The World Health Organization defines health as: ”a state of complete physical, mental and social well-being and not merely the absence of disease or infirmity.” Health worsens with illness yet is incompletely defined by absence of disease. Instead, the Army’s slogan “the best you can be” notion applies to each individual’s state of health and “in spirit” should define the concept of health. Social, mental, physical, and even spiritual states of health or wellness of functioning can be improved and a healthy boldness promotes behaviors to improve functioning. The more you use it the more you boost it.
Every adult will experience serious threats to their health and those frightful experiences rapidly eclipse all other worldly concerns. Compared to serious illness, all other difficulties are secondary. We must recognize that health is very valuable. If you ask people a hypothetical question to determine their value of health, the answer is consistent and should not surprise. “If you were diagnosed with a terminal illness and a possible cure was available, how much would you pay? Would you give up one of your two cars?” The answer always is, I would pay all I have and all I could borrow. Serious threats to our health are more vital than material possessions, by far.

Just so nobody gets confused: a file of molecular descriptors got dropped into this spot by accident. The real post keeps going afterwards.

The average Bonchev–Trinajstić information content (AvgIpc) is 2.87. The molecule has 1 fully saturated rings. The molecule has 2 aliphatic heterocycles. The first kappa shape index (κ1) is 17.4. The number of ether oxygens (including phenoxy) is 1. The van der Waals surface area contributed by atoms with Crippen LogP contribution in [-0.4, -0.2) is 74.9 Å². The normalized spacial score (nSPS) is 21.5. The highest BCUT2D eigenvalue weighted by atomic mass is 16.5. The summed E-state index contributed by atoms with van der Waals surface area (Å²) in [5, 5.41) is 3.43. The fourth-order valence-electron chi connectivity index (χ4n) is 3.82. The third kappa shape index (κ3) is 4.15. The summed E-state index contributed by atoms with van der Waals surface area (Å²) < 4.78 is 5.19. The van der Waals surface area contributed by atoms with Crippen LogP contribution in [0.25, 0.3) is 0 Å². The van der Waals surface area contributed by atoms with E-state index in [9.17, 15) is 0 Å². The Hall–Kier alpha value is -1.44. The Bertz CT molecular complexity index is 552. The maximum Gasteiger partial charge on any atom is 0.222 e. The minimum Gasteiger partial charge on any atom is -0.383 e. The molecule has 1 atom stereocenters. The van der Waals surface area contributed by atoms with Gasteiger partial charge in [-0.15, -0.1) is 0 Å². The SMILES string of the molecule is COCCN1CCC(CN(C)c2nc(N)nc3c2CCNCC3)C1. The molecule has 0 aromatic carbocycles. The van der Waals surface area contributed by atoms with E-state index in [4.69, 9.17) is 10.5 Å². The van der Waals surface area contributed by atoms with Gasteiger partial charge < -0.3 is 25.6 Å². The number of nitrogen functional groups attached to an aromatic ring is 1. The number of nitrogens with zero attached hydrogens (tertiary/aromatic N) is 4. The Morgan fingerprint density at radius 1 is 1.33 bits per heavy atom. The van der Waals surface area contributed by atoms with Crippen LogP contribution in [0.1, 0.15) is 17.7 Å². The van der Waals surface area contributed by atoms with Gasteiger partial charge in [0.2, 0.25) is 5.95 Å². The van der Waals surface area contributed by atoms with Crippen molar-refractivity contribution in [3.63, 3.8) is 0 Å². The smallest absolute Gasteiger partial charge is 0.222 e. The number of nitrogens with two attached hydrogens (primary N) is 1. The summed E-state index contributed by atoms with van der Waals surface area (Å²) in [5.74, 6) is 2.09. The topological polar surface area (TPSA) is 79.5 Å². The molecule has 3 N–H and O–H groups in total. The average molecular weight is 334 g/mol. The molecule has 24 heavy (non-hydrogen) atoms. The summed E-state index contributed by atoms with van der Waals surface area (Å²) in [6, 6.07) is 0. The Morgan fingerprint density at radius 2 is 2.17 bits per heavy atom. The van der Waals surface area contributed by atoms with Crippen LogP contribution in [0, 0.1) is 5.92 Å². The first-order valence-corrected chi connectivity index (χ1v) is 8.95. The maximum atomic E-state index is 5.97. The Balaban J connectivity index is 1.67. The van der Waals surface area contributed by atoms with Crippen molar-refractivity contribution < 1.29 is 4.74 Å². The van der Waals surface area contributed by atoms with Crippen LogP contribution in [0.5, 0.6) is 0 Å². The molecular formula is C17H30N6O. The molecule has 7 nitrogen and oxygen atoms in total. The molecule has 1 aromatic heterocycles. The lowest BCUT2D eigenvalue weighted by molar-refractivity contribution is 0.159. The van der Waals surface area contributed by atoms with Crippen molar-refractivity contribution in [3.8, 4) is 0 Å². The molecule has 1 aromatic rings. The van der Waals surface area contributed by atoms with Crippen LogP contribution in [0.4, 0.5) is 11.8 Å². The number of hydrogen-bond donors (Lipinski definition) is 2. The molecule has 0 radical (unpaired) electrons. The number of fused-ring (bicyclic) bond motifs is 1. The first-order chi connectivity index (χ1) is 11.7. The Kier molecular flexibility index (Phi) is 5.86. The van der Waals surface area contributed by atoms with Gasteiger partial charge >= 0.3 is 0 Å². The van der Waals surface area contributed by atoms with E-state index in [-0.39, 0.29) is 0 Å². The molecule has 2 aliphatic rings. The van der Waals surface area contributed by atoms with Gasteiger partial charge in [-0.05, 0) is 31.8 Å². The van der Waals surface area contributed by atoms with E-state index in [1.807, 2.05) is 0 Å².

Throughout recorded history, from Hippocrates two and a half millennia ago, medicine has focused on restoring health by treating illness-caused-by-disease and patients are prompted to seek medical attention when they sense that their well-being has changed. But counter to a very pervasive paradigm, subsistence health is not “all there is”.